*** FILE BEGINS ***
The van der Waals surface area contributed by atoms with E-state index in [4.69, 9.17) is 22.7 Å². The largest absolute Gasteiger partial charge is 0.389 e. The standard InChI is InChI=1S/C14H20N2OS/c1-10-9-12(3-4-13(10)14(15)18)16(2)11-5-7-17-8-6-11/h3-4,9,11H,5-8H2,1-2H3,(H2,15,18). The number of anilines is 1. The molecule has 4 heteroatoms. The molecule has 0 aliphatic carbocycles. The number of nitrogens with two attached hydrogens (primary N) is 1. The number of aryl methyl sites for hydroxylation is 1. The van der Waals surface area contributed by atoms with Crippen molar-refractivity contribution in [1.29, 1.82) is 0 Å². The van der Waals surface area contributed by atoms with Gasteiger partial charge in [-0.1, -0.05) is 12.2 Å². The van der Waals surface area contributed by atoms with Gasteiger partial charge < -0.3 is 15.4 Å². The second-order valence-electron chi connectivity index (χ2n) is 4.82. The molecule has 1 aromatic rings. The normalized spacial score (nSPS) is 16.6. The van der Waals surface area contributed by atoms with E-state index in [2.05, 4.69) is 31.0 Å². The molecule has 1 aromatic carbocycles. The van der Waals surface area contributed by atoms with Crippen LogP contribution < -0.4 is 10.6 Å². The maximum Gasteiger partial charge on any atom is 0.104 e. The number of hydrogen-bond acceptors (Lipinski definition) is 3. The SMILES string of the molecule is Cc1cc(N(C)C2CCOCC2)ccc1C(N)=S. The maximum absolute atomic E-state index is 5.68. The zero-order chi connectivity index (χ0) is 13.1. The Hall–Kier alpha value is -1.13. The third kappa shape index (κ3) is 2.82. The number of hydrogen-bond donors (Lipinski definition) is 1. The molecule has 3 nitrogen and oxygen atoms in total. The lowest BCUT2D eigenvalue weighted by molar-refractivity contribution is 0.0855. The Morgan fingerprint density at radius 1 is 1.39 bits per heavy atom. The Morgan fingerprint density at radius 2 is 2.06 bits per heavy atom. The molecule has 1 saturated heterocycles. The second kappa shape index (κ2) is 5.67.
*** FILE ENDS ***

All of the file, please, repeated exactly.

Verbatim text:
The van der Waals surface area contributed by atoms with E-state index in [4.69, 9.17) is 22.7 Å². The largest absolute Gasteiger partial charge is 0.389 e. The standard InChI is InChI=1S/C14H20N2OS/c1-10-9-12(3-4-13(10)14(15)18)16(2)11-5-7-17-8-6-11/h3-4,9,11H,5-8H2,1-2H3,(H2,15,18). The number of anilines is 1. The molecule has 4 heteroatoms. The molecule has 0 aliphatic carbocycles. The number of nitrogens with two attached hydrogens (primary N) is 1. The number of aryl methyl sites for hydroxylation is 1. The van der Waals surface area contributed by atoms with Crippen molar-refractivity contribution in [1.29, 1.82) is 0 Å². The van der Waals surface area contributed by atoms with Gasteiger partial charge in [-0.1, -0.05) is 12.2 Å². The van der Waals surface area contributed by atoms with Gasteiger partial charge < -0.3 is 15.4 Å². The second-order valence-electron chi connectivity index (χ2n) is 4.82. The molecule has 1 aromatic rings. The normalized spacial score (nSPS) is 16.6. The van der Waals surface area contributed by atoms with E-state index in [2.05, 4.69) is 31.0 Å². The molecule has 1 aromatic carbocycles. The van der Waals surface area contributed by atoms with Crippen LogP contribution < -0.4 is 10.6 Å². The maximum Gasteiger partial charge on any atom is 0.104 e. The number of hydrogen-bond acceptors (Lipinski definition) is 3. The SMILES string of the molecule is Cc1cc(N(C)C2CCOCC2)ccc1C(N)=S. The maximum absolute atomic E-state index is 5.68. The zero-order chi connectivity index (χ0) is 13.1. The Hall–Kier alpha value is -1.13. The third kappa shape index (κ3) is 2.82. The number of hydrogen-bond donors (Lipinski definition) is 1. The molecule has 3 nitrogen and oxygen atoms in total. The lowest BCUT2D eigenvalue weighted by molar-refractivity contribution is 0.0855. The Morgan fingerprint density at radius 1 is 1.39 bits per heavy atom. The Morgan fingerprint density at radius 2 is 2.06 bits per heavy atom. The molecule has 1 saturated heterocycles. The second kappa shape index (κ2) is 5.67.